On the MPC, swing is usually from 50 to 75, and is telling you how close the even sixteenth notes are to the odd sixteenth notes. A swing of 50 means that an even note is exactly halfway (50%/50%) between the two odd sixteenth notes. A swing of 75 means that it is closer to the next odd quarter note (75%/25%) ratio.

So I'm not sure that I'd say the amount of quantization depends on BPM and T.C. as much as it is telling you *where* the quantization will move to.

A trick to get more parts per quarter note (and a bit more accuracy) is to double your BPM, because then you getting twice as many places for the notes to land versus your normal BPM. So yes, in the above scenario, a BPM of 240 will net you 23,040 places a note could land per minute. Again, played at 120 BPM this gives you twice as much accuracy per note.

This is also why modern MPC have moved to 960 parts per quarter note, and yes, they are effectively 10 times more accurate for placing quarter notes.

On the flip side though, I would like to point out, that just the act of recording the audio is going to be the most effective at capture whatever swing, groove, or other human imprint you'd like to have, since it is completely devoid of any concept of on beat, off beat, etc...

To that end, I'd say use quantization as it suits you and helps you make sense of the skeleton of a beat, but don't hesitate to just record content as pure audio since you will have far more control, if that is what you are going for.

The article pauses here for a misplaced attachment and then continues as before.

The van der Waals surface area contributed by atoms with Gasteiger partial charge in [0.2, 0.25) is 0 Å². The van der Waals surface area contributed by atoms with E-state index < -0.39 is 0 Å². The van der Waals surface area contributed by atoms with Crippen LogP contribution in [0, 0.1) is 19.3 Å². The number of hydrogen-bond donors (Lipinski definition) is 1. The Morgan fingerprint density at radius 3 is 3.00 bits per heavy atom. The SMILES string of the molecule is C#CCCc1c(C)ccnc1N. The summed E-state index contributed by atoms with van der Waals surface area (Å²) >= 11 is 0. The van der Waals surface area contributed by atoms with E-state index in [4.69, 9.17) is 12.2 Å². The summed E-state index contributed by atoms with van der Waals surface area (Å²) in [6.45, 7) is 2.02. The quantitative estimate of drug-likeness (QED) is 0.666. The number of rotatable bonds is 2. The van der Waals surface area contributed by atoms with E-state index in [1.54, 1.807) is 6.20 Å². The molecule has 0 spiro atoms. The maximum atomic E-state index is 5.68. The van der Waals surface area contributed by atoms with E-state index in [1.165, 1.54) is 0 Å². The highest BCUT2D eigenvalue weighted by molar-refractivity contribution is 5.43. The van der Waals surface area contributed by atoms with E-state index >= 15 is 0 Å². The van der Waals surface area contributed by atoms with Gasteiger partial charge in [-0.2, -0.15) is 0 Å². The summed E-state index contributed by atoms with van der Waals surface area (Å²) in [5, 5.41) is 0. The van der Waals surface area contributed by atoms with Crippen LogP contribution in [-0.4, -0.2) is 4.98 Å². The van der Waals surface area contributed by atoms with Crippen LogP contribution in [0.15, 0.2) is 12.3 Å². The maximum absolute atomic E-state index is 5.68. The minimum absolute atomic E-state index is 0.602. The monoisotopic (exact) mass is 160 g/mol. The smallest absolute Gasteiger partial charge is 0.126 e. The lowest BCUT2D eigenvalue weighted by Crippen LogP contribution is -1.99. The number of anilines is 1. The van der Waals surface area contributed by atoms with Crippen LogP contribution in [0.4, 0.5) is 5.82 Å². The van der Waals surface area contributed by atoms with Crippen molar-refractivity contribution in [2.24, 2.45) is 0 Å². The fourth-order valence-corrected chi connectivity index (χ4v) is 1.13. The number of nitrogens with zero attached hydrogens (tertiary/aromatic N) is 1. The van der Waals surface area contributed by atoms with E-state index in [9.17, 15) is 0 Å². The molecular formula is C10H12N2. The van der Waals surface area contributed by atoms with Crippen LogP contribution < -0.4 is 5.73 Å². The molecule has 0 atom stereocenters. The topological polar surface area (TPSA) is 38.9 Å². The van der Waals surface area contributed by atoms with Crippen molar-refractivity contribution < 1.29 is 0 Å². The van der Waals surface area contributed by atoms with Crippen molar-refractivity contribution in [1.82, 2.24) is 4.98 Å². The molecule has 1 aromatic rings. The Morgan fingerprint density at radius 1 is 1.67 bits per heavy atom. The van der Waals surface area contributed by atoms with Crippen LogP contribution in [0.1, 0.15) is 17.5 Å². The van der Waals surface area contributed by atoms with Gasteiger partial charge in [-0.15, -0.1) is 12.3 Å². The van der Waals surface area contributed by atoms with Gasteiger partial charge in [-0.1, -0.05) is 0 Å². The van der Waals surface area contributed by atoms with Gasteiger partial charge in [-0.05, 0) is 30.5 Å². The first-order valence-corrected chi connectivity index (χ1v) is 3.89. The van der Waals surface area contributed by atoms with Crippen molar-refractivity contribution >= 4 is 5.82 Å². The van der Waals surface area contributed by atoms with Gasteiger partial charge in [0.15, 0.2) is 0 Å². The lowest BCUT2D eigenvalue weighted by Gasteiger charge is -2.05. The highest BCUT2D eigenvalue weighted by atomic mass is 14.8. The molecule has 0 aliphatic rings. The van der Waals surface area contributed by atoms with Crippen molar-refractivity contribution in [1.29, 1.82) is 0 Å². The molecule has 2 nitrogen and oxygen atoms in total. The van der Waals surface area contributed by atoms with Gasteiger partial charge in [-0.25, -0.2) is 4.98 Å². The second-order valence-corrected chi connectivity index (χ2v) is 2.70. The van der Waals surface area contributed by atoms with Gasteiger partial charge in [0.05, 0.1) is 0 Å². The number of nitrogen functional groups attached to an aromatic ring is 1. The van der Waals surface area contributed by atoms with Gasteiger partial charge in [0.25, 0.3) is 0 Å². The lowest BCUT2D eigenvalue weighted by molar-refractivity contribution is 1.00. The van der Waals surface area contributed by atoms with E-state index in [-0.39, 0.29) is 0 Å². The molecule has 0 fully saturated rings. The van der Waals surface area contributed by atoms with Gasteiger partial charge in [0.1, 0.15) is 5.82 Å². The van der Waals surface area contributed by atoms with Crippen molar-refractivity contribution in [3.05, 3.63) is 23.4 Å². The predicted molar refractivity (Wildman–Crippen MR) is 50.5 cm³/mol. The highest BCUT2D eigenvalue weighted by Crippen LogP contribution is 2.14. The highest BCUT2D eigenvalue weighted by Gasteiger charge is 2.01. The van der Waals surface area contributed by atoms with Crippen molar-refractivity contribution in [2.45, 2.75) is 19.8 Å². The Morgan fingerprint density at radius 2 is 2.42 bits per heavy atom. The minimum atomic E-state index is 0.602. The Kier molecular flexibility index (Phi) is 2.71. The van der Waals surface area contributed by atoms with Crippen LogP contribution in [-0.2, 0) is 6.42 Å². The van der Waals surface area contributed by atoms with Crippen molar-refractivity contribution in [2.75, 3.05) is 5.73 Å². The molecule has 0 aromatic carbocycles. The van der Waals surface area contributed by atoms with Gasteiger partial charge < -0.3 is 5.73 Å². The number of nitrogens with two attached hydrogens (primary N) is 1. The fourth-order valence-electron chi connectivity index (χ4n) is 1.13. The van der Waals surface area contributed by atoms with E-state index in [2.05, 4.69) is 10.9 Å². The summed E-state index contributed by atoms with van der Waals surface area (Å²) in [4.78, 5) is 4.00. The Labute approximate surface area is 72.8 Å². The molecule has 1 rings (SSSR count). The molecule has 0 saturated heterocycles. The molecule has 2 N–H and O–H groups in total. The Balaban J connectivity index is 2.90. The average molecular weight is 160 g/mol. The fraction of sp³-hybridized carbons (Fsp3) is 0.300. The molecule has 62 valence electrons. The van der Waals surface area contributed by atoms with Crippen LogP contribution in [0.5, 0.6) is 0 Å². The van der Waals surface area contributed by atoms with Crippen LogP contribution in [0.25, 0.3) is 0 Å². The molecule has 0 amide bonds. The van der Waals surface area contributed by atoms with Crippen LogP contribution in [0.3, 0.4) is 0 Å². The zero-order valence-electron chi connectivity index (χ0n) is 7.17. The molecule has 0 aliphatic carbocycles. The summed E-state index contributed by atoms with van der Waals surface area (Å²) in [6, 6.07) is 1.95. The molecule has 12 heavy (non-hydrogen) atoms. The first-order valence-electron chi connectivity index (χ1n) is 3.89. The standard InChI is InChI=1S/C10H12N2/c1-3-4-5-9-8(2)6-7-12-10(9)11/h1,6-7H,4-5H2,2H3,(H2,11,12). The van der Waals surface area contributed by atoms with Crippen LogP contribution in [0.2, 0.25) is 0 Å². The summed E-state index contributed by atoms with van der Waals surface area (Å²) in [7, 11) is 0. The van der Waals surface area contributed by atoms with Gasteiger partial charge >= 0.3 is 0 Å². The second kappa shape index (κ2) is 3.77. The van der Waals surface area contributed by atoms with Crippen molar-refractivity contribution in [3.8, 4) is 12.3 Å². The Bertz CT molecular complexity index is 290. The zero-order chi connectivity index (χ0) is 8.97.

By 6/8 Stanley Wed Dec 16, 2020 6:26 am
I have some other stuff hooked up so its not a good time to check it but in mpc the beats BPM refer to beats, not "the beat" so if you change a track from 6/4 to 6/8 the BPM is doubled correct? At least that's what I remember happening when I did that. So changing a 6/8 track to 12/16 would double BMP. I think.
Glad MPC shows BPM like that so it's not confusing. Musicians have more complicated ways of describing and writing BPM, so they argue about it. Just came from reading a forum with that argument. 30 minutes I'll never get back. For what it's worth I do 12/8 on mpc as 2 bars in 6/8 just because the bars on screen are closer so helps me see where I am in the beat. Doesn't affect anything.

Anyway it's beer and smoke time. I'll try again tomorrow.
By 6/8 Stanley Wed Dec 16, 2020 8:35 pm
Menco wrote:Are you sure your samples are trimmed correctly?

No. The opposite of sure. I know the some of the samples I made could be trimmed better but I was talking about ones from drum kit programs. Most of them play perfect at least to my ears.

Don't think the slight delay I hear hitting a pad sometimes is because of the 96 parts per quarter note. That's a very tiny gap.
My current stuff is all in 12/8 or 6/8 cause I'm learning about poly rhythms and its easy to put 3 or 4 beats over 12/8. So mpc makes the BPM in 8th notes if that's the t.s. so its a fast BPM. But I think the increase in BPM due to 8th notes instead of quarter notes doesn't change the apparent resolution. I'd have to jack the BMP more to get that effect. Not ready for that.
NearTao makes a good point about the audio. Maybe I'll try looping longer audio samples later.
For now mostly just finger drumming.